|Publication number||US5640325 A|
|Application number||US 07/243,889|
|Publication date||Jun 17, 1997|
|Filing date||Sep 13, 1988|
|Priority date||Sep 13, 1988|
|Also published as||CA1339834C|
|Publication number||07243889, 243889, US 5640325 A, US 5640325A, US-A-5640325, US5640325 A, US5640325A|
|Inventors||Hal W. Banbrook, James R. Huddle, Emery L. Moore|
|Original Assignee||Litton Systems, Inc.|
|Export Citation||BiBTeX, EndNote, RefMan|
|Patent Citations (5), Non-Patent Citations (6), Referenced by (37), Classifications (4), Legal Events (5)|
|External Links: USPTO, USPTO Assignment, Espacenet|
This invention relates to, but is not limited to, acoustic towed arrays used primarily by naval vessels. More particularly, this invention relates to the use of inertial sensors positioned along a flexible array of sensors to accurately determine the contour of the array dynamically which thereby enhances the estimates of a detected target position.
Naval vessels use flexible towed arrays of hydrophones for determining the presence and location of targets emitting or reflecting acoustical energy in the vicinity of the towing vessel. Typically a towed array is wound on a spool and stored on the ship for deployment at sea when needed for target detection and location. These towed arrays are generally of flexible tubing and contain discrete acoustical sensors distributed along the array which can be a mile or more in length.
A prior design for towed arrays would have acoustical sensors positioned along the length of the array which are linked for communication to a computer on the towing vessel. The computer processes the multiplicity of information obtained from the sensors along the full length of the array. When an acoustic signal emitted or reflected off a target is detected by the acoustical sensors, this information is used in the onboard computer to obtain an estimate of the detected target position.
More recently target detection and location has been improved to include towed array heading information obtained from outputs of magnetic sensors positioned at discrete points along the array. Discrete towed array heading information enables improved position estimates for the acoustical sensors which, in turn, provides phase corrections for the sonar data and allows improved system performance.
Magnetic heading sensors which have been used in towed arrays can determine magnetic heading but are limited in accuracy and bandwidth. The accuracy of the magnetic heading measurement is strongly influenced by known and unknown local magnetic anomalies. Typically the geometry of the array is varying dynamically, predominantly along a direction lateral to the course of the towing vessel. This effect is greatest during turns. Limited stretching also occurs down the towed array. Further, significant lateral motions occur due to cross currents. At polar latitudes, random disturbances of the magnetic field increase due to environmental influences with an accompanying degradation in accuracy of the magnetic heading sensors. Finally, the magnetic heading sensor measurements take from seconds to minutes to stabilize after dynamic changes caused by the factors discussed above.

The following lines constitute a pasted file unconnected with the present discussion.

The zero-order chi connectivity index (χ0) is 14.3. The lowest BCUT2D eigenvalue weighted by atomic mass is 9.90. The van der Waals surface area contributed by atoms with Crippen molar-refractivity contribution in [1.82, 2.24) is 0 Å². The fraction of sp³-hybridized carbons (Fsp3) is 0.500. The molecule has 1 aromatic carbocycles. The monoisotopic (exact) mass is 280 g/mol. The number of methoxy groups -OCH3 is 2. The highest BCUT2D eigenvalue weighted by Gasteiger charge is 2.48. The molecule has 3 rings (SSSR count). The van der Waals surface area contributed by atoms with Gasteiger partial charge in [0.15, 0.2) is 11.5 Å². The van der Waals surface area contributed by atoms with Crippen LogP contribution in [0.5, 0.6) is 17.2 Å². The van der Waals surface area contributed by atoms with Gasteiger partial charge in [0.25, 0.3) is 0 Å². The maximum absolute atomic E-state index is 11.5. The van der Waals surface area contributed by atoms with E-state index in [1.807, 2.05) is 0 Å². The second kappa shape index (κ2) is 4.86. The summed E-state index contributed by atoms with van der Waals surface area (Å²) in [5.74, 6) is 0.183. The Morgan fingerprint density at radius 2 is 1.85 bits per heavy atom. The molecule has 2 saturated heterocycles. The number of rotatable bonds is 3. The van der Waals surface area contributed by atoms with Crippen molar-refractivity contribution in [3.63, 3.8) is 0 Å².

This time lag for determining the lateral position of the towed array is too long for many applications. Therefore, magnetic sensors perform inadequately in most dynamic situations.
To achieve accurate targeting, it is necessary to have accurate estimates of the actual location of each of the acoustical sensors positioned at intervals along the towed array.
The use of inertial heading sensors as an improvement over magnetic heading sensors has been suggested. However, not until recently has inertial technology progressed to a point where the size and quality of inertial sensors make such usage feasible. Even with the modern inertial sensor technology there remained, until now, the unsolved problem of providing initialization, or alignment, of an inertial sensor in the undulating, rotating towed array at a remote point from the source of reference.
Heretofore, other techniques have been used to obtain alignment of remote or slave inertial systems on naval vessels. The problem has been to obtain an estimate of the heading of a remote object (slave) with respect to the ship's master or reference inertial system. For example, between a ship (master) and a missile (slave) mounted upon the ship's deck.
Generally, since both the master unit and slave unit have inertial sensors for determining orientation, known relative position (lever arm) and orientation between the master and slave unit can be used in establishing the initial position and alignment of the slave inertial system. The initial alignment of the slave inertial system using this method is generally not accurate due to so called boresight error and lever arm flexure.
Subsequently, dynamic changes in the differences between the error in computed position of the master and slave inertial systems can be observed via comparison. These differences may be processed through a Kalman "transfer alignment" filter. From this processing, corrections can be made to modeled error states, such as, slave position, velocity, heading and attitude. By this method, the inaccurate initial alignment described above is much improved. Such position comparison systems were hereto-fore directed to those situations where the locations of the master and slave units relative to one another, did not vary with time.